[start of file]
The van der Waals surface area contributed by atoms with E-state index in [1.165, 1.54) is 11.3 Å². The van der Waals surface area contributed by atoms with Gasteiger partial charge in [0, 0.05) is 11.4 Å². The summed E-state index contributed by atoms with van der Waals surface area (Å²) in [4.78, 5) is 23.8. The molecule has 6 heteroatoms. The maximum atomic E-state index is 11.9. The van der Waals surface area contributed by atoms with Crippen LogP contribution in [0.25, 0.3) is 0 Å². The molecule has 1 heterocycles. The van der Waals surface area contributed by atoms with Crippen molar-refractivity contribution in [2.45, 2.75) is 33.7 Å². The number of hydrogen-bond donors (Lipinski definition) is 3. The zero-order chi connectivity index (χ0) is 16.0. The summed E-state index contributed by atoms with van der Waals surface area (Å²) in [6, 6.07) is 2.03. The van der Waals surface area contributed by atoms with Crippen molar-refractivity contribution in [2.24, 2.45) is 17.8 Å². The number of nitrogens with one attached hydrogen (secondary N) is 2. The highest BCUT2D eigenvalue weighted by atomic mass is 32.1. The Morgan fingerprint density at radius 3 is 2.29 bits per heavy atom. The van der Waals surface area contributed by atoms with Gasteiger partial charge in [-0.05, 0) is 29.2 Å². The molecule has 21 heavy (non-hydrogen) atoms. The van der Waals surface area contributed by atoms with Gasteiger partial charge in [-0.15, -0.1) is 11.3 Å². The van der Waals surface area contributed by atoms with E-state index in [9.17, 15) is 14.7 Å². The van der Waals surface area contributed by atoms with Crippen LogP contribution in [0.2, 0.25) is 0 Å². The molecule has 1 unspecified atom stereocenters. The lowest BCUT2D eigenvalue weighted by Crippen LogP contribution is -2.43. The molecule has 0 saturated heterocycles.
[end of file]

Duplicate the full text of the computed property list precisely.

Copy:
The van der Waals surface area contributed by atoms with E-state index in [1.165, 1.54) is 11.3 Å². The van der Waals surface area contributed by atoms with Gasteiger partial charge in [0, 0.05) is 11.4 Å². The summed E-state index contributed by atoms with van der Waals surface area (Å²) in [4.78, 5) is 23.8. The molecule has 6 heteroatoms. The maximum atomic E-state index is 11.9. The van der Waals surface area contributed by atoms with Crippen LogP contribution in [0.25, 0.3) is 0 Å². The molecule has 1 heterocycles. The van der Waals surface area contributed by atoms with Crippen molar-refractivity contribution in [2.45, 2.75) is 33.7 Å². The number of hydrogen-bond donors (Lipinski definition) is 3. The zero-order chi connectivity index (χ0) is 16.0. The summed E-state index contributed by atoms with van der Waals surface area (Å²) in [6, 6.07) is 2.03. The van der Waals surface area contributed by atoms with Crippen molar-refractivity contribution in [2.24, 2.45) is 17.8 Å². The number of nitrogens with one attached hydrogen (secondary N) is 2. The highest BCUT2D eigenvalue weighted by atomic mass is 32.1. The Morgan fingerprint density at radius 3 is 2.29 bits per heavy atom. The van der Waals surface area contributed by atoms with Gasteiger partial charge in [-0.05, 0) is 29.2 Å². The molecule has 21 heavy (non-hydrogen) atoms. The van der Waals surface area contributed by atoms with Gasteiger partial charge in [-0.15, -0.1) is 11.3 Å². The van der Waals surface area contributed by atoms with E-state index in [9.17, 15) is 14.7 Å². The van der Waals surface area contributed by atoms with Crippen LogP contribution in [0.2, 0.25) is 0 Å². The molecule has 1 unspecified atom stereocenters. The lowest BCUT2D eigenvalue weighted by Crippen LogP contribution is -2.43. The molecule has 0 saturated heterocycles.